The sheepish apology
You find me here with a bowed head and the proverbial hat in my hands. The reason I’m clutching on to the rim of that great remorseful symbol is because I owe you, dear reader, an apology. The same goes for everyone in the employ of Jaguar or ZF; I’m sorry for what I wrote about the XF 2-litre turbo-petrol.
I’m not one to make excuses and I hate people who don’t take responsibility for their actions but I do need to clarify how this all came about. A few months ago we received a crimson metallic Jaguar XF 2-litre turbo-petrol press car which was absolutely awful to drive. Jerky, unpredictable, rough – very un-Jaguar-ish.
My impressions were mirrored by the fine feelings of our female scribe who confirmed that the red Jag was terribly erratic in its response and had a crude, indecisive gearbox. What made this very peculiar was that the unit in question, ZF’s celebrated eight-speed auto, has impressed us no end in every other car we found it in.
A few weeks after the dreadful car left and my damning report was published, I chatted to a good friend and fellow motoring journalist about test cars – yes, most of us can only talk wheels – when the 2-litre Jag came up and I regurgitated all the hateful slander contained in said review.
Shock and awe filled the room.
Jerky, rough and indecisive shouldn’t come within ten pages of a Jaguar XF review, my friend alleged, telling me of the smoothness and eager precision he encountered in this vehicle. That’s when it dawned on me that there must’ve been something wrong with the car at the time we tested it.
A few calls and sheepish enquiries later, I got permission for a revisit of the exact same vehicle which brings us to the present moment. After a week of driving the previously accused, I can now confirm that the car is absolutely wonderful and all my negative comments were completely unfounded.
Before you jump to the conclusion that Jaguars are unreliable beasts, I have to point out that test cars tend to lead a hard life and random failures happen to other brands too; even the ones you don’t expect it of. My own cars also had hiccups; moody mass airflow sensors, loose pipes and such like can wreak havoc on anything.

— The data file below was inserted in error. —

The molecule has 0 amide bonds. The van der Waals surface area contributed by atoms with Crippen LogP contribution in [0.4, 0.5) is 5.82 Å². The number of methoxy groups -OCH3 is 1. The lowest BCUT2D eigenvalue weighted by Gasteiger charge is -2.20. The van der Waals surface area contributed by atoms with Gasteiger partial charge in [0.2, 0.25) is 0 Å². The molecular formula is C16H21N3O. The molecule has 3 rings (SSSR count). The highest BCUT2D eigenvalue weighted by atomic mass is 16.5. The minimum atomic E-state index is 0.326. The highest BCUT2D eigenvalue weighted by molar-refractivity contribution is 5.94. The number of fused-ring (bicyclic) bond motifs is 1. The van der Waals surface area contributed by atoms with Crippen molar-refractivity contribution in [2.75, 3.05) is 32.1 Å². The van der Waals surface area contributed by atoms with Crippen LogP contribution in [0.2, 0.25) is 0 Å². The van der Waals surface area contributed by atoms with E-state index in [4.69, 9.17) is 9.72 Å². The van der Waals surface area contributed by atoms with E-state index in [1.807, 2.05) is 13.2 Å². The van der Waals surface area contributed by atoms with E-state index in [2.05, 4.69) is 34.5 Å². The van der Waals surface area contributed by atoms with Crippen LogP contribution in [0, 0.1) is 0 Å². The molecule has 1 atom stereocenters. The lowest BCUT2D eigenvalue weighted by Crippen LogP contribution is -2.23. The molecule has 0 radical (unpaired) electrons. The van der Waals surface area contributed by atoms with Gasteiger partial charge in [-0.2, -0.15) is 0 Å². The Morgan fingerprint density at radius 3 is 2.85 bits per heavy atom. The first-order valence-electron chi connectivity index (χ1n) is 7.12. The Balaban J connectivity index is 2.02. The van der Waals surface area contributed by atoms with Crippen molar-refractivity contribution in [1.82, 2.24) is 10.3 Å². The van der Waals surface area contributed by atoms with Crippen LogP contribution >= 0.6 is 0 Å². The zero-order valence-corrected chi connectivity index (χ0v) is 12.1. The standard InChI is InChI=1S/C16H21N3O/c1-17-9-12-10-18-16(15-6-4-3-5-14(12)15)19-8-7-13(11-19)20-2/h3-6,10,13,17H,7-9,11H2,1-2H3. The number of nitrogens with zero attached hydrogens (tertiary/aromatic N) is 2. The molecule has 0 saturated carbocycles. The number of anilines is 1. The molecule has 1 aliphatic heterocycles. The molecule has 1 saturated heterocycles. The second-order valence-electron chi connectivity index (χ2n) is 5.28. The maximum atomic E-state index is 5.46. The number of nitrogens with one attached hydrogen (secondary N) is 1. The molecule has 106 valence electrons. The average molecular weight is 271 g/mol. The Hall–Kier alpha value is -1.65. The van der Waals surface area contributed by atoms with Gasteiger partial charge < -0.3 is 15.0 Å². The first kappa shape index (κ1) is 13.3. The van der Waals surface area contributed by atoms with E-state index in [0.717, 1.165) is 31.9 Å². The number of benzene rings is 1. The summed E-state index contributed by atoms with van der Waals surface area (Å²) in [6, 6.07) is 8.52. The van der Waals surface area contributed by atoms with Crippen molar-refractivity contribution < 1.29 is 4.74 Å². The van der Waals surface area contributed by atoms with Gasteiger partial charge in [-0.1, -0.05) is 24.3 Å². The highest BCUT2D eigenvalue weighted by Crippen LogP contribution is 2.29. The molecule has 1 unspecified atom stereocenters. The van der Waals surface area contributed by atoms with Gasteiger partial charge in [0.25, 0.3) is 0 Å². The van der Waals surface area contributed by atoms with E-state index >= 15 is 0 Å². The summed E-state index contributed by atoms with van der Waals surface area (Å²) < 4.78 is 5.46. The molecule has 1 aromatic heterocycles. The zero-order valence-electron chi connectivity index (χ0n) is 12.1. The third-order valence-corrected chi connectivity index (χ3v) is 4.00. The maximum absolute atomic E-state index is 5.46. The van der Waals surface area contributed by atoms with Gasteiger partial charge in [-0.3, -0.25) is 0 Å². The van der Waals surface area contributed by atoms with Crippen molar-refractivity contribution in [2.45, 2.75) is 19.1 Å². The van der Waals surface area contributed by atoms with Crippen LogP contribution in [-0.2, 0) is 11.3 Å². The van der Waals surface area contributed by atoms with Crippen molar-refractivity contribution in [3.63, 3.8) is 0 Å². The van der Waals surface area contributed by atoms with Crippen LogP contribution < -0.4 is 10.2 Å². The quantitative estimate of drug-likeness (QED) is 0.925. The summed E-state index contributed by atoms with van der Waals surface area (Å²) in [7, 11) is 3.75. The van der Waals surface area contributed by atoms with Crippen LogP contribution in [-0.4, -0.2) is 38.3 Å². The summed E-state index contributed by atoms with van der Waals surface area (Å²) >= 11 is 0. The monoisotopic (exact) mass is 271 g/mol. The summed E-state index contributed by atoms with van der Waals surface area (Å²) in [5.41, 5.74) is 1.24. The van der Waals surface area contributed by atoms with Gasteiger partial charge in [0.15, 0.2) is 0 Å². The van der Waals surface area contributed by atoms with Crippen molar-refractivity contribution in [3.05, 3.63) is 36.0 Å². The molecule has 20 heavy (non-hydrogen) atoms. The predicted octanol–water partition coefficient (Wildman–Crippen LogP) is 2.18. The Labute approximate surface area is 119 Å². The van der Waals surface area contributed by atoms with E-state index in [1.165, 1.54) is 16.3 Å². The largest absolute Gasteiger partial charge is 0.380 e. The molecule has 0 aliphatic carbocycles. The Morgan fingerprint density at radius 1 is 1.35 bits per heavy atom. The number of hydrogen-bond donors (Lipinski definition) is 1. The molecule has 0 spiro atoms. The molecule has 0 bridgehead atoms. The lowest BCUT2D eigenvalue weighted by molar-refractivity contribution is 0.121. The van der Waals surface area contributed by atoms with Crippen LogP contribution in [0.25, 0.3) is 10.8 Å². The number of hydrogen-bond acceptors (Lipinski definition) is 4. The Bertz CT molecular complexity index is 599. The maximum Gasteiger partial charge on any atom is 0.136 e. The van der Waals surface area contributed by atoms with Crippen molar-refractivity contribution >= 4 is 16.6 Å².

What you need to know is this:
Where before the 177kW (241hp) engine was lethargic and the gearbox was utterly hopeless, this time around the Jaguar XF 2-litre turbo-petrol was a symphony of modern four-cylinder turbo power, masses of torque and deliciously smooth eight-speed automated gear shifts.
The top two or three ratios can be a bit tall when the motorway goes uphill but the previously lacking torque and gunshot down-shifts have been replaced by reasonable grunt and silky gear transitions. The only hesitation we found in the gearbox was when going from little to full throttle – it takes a second to find the right cog.
Yet again I have to stress that it’s nowhere near the previously frustrating power gaps and gear jerks. In fact, you can pre-load the gearbox in Sport or manual mode and even turn the XF 2-litre into a semi-naughty sports saloon.
Our performance testing also highlighted the drastic improvement we felt.
A few months ago, the XF hit 100km/h in 10 seconds flat, reaching 400m in 16.8 seconds at 129km/h. Yesterday morning, the same car shaved a whopping 2,6 seconds off the 100km/h sprint and reached 400m 2,1 seconds and 25,4km/h faster. Unsurprisingly, the revitalised Jag also posted much better fuel economy.
All this newfound responsiveness even made us get up at stupid o’clock and throw the XF around a mountain pass, where it exhibited fantastic grip and a wonderfully even power delivery. Torque rises to maximum at 2,000rpm, power peaks at 5,500rpm and the engine will reach its redline in a lovely, linear fashion.
The motor has a slightly lumpy cold-start idle but otherwise doesn’t put a piston wrong. That gearbox, that amazing gearbox, has also vindicated itself and gets my renewed and highest praise. And as for the Jaguar XF, it still is one of my favourites and a car whose gorgeous metal I wouldn’t mind parking in my garage.
It may be getting on in years but it’s just so beautiful and elegant.
Affordable and diverse too, with prices from N$535,000 to N$615,000 for the four cylinder models, the range continues with V6 petrols and diesels around N$750,000 right up to the supercharged V8 R and RS models at a million bucks plus.
Those last two are decidedly angry cats and obviously have a harder ride but all other XF’s are what a Jaguar should be. Quiet, comfortable and composed. Even the “base spec” cars have leather trim, electric everything, keyless entry, pulsating starter button, sci-fi gear lever and animated air vents.
Go for the 2.2-litre turbo-diesel if you want hilariously good fuel consumption and where before I advised you to stay clear of this 2-litre turbo-petrol model, I can now highly recommend it to anyone looking for a medium-sized executive saloon with a perky engine and brilliant gearbox.
0-100m: 5.8s / 87.6km/h
0-200m: 9.3s / 113.7km/h
0-300m: 12.2s / 132.4km/h
0-400m: 14.7s / 144.8km/h
1/4mile: 14.8s @ 90.2mph (145.1km/h)